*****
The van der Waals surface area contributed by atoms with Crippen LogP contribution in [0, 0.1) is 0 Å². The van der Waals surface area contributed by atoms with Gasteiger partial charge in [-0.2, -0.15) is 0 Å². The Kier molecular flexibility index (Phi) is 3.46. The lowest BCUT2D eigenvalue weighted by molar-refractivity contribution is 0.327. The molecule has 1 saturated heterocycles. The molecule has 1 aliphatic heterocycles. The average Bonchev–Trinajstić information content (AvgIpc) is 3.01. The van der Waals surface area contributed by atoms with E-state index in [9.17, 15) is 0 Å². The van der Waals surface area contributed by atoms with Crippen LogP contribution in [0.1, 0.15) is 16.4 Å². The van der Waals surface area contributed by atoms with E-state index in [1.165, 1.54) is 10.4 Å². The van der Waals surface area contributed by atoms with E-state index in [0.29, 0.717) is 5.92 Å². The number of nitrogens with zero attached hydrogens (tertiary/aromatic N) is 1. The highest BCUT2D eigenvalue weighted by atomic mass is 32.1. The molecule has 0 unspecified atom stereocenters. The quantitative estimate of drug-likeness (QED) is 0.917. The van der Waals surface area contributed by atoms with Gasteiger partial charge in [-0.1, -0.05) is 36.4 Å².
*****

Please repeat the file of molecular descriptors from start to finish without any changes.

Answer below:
The van der Waals surface area contributed by atoms with Crippen LogP contribution in [0, 0.1) is 0 Å². The van der Waals surface area contributed by atoms with Gasteiger partial charge in [-0.2, -0.15) is 0 Å². The Kier molecular flexibility index (Phi) is 3.46. The lowest BCUT2D eigenvalue weighted by molar-refractivity contribution is 0.327. The molecule has 1 saturated heterocycles. The molecule has 1 aliphatic heterocycles. The average Bonchev–Trinajstić information content (AvgIpc) is 3.01. The van der Waals surface area contributed by atoms with E-state index in [9.17, 15) is 0 Å². The van der Waals surface area contributed by atoms with Crippen LogP contribution in [0.1, 0.15) is 16.4 Å². The van der Waals surface area contributed by atoms with E-state index in [1.165, 1.54) is 10.4 Å². The van der Waals surface area contributed by atoms with E-state index in [0.29, 0.717) is 5.92 Å². The number of nitrogens with zero attached hydrogens (tertiary/aromatic N) is 1. The highest BCUT2D eigenvalue weighted by atomic mass is 32.1. The molecule has 0 unspecified atom stereocenters. The quantitative estimate of drug-likeness (QED) is 0.917. The van der Waals surface area contributed by atoms with Gasteiger partial charge in [-0.1, -0.05) is 36.4 Å².